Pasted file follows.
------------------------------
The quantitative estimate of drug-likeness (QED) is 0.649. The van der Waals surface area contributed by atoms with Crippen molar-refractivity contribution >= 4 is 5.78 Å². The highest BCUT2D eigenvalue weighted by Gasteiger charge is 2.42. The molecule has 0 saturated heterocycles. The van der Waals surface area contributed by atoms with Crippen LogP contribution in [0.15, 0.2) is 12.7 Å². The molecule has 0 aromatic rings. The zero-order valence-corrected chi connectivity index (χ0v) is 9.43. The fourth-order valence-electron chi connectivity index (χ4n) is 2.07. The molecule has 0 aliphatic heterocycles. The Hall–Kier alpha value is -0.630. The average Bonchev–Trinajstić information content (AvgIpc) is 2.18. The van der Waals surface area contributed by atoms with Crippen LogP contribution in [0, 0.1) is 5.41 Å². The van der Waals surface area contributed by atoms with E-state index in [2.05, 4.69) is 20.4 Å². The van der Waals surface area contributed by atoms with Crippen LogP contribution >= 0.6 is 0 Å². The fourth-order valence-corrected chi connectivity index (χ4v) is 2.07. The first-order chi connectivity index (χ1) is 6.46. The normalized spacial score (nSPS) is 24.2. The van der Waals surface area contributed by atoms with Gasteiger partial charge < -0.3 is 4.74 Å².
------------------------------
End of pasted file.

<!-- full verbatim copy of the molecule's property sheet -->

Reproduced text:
The quantitative estimate of drug-likeness (QED) is 0.649. The van der Waals surface area contributed by atoms with Crippen molar-refractivity contribution >= 4 is 5.78 Å². The highest BCUT2D eigenvalue weighted by Gasteiger charge is 2.42. The molecule has 0 saturated heterocycles. The van der Waals surface area contributed by atoms with Crippen LogP contribution in [0.15, 0.2) is 12.7 Å². The molecule has 0 aromatic rings. The zero-order valence-corrected chi connectivity index (χ0v) is 9.43. The fourth-order valence-electron chi connectivity index (χ4n) is 2.07. The molecule has 0 aliphatic heterocycles. The Hall–Kier alpha value is -0.630. The average Bonchev–Trinajstić information content (AvgIpc) is 2.18. The van der Waals surface area contributed by atoms with Crippen LogP contribution in [0, 0.1) is 5.41 Å². The van der Waals surface area contributed by atoms with E-state index in [2.05, 4.69) is 20.4 Å². The van der Waals surface area contributed by atoms with Crippen LogP contribution >= 0.6 is 0 Å². The fourth-order valence-corrected chi connectivity index (χ4v) is 2.07. The first-order chi connectivity index (χ1) is 6.46. The normalized spacial score (nSPS) is 24.2. The van der Waals surface area contributed by atoms with Gasteiger partial charge < -0.3 is 4.74 Å².